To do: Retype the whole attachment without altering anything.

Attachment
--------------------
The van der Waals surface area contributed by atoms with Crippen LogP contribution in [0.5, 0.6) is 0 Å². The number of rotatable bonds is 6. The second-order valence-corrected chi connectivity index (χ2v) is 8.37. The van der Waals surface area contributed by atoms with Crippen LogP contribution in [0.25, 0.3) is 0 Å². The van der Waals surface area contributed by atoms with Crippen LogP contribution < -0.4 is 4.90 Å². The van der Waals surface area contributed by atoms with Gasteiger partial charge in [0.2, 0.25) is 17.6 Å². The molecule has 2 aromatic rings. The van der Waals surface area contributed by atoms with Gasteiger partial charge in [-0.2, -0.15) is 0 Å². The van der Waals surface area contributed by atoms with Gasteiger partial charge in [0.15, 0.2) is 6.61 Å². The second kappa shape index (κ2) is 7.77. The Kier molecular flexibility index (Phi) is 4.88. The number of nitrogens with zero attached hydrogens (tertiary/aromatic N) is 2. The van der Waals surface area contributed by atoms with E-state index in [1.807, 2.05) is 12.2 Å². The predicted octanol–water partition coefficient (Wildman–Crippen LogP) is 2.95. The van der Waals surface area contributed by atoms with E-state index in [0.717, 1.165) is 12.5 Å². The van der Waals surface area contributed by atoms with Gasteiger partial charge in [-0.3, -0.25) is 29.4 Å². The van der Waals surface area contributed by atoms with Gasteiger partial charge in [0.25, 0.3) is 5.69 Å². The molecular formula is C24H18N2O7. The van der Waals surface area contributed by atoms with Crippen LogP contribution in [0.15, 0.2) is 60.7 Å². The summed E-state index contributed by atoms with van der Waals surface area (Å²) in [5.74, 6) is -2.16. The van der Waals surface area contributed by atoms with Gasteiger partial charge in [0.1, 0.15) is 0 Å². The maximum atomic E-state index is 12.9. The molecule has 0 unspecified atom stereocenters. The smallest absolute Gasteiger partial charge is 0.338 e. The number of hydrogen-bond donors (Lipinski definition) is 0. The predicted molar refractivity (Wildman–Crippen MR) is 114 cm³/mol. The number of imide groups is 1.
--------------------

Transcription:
The van der Waals surface area contributed by atoms with Crippen LogP contribution in [0.5, 0.6) is 0 Å². The number of rotatable bonds is 6. The second-order valence-corrected chi connectivity index (χ2v) is 8.37. The van der Waals surface area contributed by atoms with Crippen LogP contribution in [0.25, 0.3) is 0 Å². The van der Waals surface area contributed by atoms with Crippen LogP contribution < -0.4 is 4.90 Å². The van der Waals surface area contributed by atoms with Gasteiger partial charge in [0.2, 0.25) is 17.6 Å². The molecule has 2 aromatic rings. The van der Waals surface area contributed by atoms with Gasteiger partial charge in [-0.2, -0.15) is 0 Å². The van der Waals surface area contributed by atoms with Gasteiger partial charge in [0.15, 0.2) is 6.61 Å². The second kappa shape index (κ2) is 7.77. The Kier molecular flexibility index (Phi) is 4.88. The number of nitrogens with zero attached hydrogens (tertiary/aromatic N) is 2. The van der Waals surface area contributed by atoms with E-state index in [1.807, 2.05) is 12.2 Å². The predicted octanol–water partition coefficient (Wildman–Crippen LogP) is 2.95. The van der Waals surface area contributed by atoms with E-state index in [0.717, 1.165) is 12.5 Å². The van der Waals surface area contributed by atoms with Gasteiger partial charge in [-0.3, -0.25) is 29.4 Å². The van der Waals surface area contributed by atoms with Gasteiger partial charge in [0.25, 0.3) is 5.69 Å². The molecular formula is C24H18N2O7. The van der Waals surface area contributed by atoms with Crippen LogP contribution in [0.15, 0.2) is 60.7 Å². The summed E-state index contributed by atoms with van der Waals surface area (Å²) in [5.74, 6) is -2.16. The van der Waals surface area contributed by atoms with Gasteiger partial charge in [0.1, 0.15) is 0 Å². The maximum atomic E-state index is 12.9. The molecule has 0 unspecified atom stereocenters. The smallest absolute Gasteiger partial charge is 0.338 e. The number of hydrogen-bond donors (Lipinski definition) is 0. The predicted molar refractivity (Wildman–Crippen MR) is 114 cm³/mol. The number of imide groups is 1.